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Nearly every day, I read of a new CXO title. The latest is Chief Resilience Officer–though I suspect the person’s tongue was deeply planted in his cheek.

It seems everyone. There used to be such simple titles, like VP of Sales, VP of Marketing, VP of Procurement, and on and on and on. The CFO title seems to have been around for some time–at least as long as I’ve been working (which is a fair amount of time). But in recent years, there’s a rush to CXO titles and to getting a “seat at the CEO’s table.”

It strikes me the CEO’s table is getting awfully crowded….. and I wonder for what purpose.

Yeah, I know it’s ego building to sit with all the cool kids in endless meetings about strategy, and the cool things executives seem to talk about. My first exposure to the CEOs table was exciting and I appreciated the visibility. Over time, it became a little less gratifying, I actually started looking for excuses to go on customer calls with my salespeople. They were far more fun (And I was the CEO at the time. Hmmmmmmm).

Yes, I’m poking a lot of fun at the notion, but I really wonder some of the underlying reason for this–other than the attention and visibility. In reality, this trend seems to me to actually be strengthening silos. If we need attention and visibility to the CEO, a seat at her table, what does this say about our ability to work collaboratively to achieve shared goals?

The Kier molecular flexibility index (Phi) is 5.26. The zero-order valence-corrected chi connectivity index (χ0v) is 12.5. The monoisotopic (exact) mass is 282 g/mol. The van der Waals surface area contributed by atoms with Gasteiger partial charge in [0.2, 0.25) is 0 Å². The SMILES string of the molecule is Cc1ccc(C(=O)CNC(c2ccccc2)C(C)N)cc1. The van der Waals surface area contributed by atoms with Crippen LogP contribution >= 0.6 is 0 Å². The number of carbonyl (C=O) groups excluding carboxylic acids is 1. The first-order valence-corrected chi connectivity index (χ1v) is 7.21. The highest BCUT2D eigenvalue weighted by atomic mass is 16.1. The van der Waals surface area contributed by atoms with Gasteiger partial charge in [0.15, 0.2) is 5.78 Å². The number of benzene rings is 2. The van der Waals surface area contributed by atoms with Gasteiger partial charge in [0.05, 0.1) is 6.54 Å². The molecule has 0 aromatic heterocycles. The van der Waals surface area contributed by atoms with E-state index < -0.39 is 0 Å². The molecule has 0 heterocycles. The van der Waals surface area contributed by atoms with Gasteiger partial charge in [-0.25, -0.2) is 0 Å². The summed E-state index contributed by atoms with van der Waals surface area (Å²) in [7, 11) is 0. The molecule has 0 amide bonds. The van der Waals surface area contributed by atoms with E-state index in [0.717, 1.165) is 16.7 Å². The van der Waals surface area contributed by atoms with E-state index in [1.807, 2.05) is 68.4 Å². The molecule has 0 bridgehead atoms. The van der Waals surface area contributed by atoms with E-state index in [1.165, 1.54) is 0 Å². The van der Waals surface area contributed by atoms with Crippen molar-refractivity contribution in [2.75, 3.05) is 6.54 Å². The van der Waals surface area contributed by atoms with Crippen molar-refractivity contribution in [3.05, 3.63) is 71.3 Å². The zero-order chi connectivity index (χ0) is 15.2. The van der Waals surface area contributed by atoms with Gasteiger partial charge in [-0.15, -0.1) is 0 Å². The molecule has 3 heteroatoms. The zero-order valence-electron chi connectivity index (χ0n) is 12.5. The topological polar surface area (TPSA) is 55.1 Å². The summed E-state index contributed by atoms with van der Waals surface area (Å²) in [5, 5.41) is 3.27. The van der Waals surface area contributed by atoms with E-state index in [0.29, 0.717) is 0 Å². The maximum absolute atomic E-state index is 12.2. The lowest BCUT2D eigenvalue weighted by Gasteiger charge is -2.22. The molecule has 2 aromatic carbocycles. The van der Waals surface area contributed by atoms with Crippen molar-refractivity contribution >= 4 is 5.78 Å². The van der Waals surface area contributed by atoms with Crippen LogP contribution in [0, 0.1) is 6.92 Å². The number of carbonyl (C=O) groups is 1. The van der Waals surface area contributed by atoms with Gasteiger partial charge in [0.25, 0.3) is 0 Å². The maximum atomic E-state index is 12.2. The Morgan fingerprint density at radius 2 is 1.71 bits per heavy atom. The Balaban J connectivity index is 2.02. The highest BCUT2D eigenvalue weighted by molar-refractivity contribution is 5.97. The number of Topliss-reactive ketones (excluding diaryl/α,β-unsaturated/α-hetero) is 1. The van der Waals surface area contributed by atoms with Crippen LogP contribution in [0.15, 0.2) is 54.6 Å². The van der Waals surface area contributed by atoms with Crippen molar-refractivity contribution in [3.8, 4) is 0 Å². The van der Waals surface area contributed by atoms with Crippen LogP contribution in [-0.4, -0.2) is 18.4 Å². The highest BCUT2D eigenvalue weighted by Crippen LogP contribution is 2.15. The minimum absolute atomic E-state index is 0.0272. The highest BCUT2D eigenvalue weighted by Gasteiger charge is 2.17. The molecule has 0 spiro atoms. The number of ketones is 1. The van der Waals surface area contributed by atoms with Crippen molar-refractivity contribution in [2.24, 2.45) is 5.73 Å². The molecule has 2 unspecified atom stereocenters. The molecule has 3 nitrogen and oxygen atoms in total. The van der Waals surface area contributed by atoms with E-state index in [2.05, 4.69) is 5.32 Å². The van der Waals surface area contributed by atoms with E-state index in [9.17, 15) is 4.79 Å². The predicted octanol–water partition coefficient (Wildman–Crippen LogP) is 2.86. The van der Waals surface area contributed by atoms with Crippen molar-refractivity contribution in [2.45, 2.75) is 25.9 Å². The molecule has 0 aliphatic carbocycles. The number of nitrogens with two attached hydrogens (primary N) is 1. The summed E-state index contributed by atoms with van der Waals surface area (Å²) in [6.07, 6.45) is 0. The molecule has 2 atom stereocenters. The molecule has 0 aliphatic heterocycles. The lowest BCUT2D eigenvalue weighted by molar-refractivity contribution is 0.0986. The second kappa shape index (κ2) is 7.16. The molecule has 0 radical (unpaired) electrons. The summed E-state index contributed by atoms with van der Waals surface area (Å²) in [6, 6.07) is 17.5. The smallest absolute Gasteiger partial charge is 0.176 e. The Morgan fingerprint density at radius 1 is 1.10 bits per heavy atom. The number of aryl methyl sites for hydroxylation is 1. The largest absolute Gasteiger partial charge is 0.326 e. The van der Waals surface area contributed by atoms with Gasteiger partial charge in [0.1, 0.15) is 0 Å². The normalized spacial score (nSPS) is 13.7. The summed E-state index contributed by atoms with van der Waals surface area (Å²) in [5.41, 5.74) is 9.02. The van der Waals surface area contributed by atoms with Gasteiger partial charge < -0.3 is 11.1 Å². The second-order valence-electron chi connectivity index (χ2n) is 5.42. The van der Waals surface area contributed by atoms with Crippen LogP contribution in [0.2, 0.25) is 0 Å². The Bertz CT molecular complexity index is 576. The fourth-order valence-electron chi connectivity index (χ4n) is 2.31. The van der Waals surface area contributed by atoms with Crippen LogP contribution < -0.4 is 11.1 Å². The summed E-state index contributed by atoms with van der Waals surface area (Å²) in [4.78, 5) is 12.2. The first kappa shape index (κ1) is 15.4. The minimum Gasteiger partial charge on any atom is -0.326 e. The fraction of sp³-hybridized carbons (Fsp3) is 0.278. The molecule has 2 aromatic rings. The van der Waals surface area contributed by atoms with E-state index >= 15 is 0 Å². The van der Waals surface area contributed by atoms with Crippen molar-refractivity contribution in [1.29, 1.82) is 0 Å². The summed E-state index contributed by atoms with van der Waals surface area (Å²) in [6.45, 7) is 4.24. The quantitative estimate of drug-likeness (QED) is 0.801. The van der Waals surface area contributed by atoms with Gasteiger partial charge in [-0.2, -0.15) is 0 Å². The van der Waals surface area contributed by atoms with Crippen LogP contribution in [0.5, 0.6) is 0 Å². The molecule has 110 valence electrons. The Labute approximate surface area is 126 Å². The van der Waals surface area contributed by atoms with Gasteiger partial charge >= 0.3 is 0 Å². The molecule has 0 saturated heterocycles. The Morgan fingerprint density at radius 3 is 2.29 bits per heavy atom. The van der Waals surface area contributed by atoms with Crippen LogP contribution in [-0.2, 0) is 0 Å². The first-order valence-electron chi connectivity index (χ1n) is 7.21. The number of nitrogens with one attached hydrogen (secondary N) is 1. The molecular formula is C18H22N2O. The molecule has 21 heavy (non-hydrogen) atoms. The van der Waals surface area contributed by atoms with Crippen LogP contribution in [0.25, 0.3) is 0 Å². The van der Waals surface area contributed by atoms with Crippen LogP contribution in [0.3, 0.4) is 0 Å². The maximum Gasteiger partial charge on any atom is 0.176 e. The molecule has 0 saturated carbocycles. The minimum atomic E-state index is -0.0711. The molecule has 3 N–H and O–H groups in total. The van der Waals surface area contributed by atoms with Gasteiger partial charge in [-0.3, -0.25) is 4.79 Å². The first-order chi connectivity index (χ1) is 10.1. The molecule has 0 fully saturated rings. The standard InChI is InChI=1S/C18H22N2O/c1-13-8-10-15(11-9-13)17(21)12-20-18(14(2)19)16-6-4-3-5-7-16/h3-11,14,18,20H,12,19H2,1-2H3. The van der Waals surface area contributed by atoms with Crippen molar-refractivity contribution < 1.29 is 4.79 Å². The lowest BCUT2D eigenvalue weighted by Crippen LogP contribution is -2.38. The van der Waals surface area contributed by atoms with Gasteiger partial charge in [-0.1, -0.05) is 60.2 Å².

Does the race for a place at the CEO table mean that’s the only place we can get the attention and agreement on the things our functions do to contribute to the goals of the business? Is it only at that table that we can align and agree on investments, priorities, and so forth? I watch the discussions of VP’s of Sales Ops or Sales Enablement becoming CXOs and getting seats at the CEO table. These are very important functions, but shouldn’t they really be sitting at the Sales Exec’s table making sure everything the do is aligned with the priorities of the sales organization?

I don’t mean to single these people out, they aren’t the only ones doing this–I see the trend in many functions, across the organization.

I recognize each of us are proud of our functions/organizations and want to make sure we get the right visibility, attention, investments, and resources to achieve both our and the company’s goals.

But perhaps if we spent more time on doing our jobs, more time collaborating with our counterparts, more time assuring the organization achieves its goals—perhaps then we get the visibility and recognition we have earned.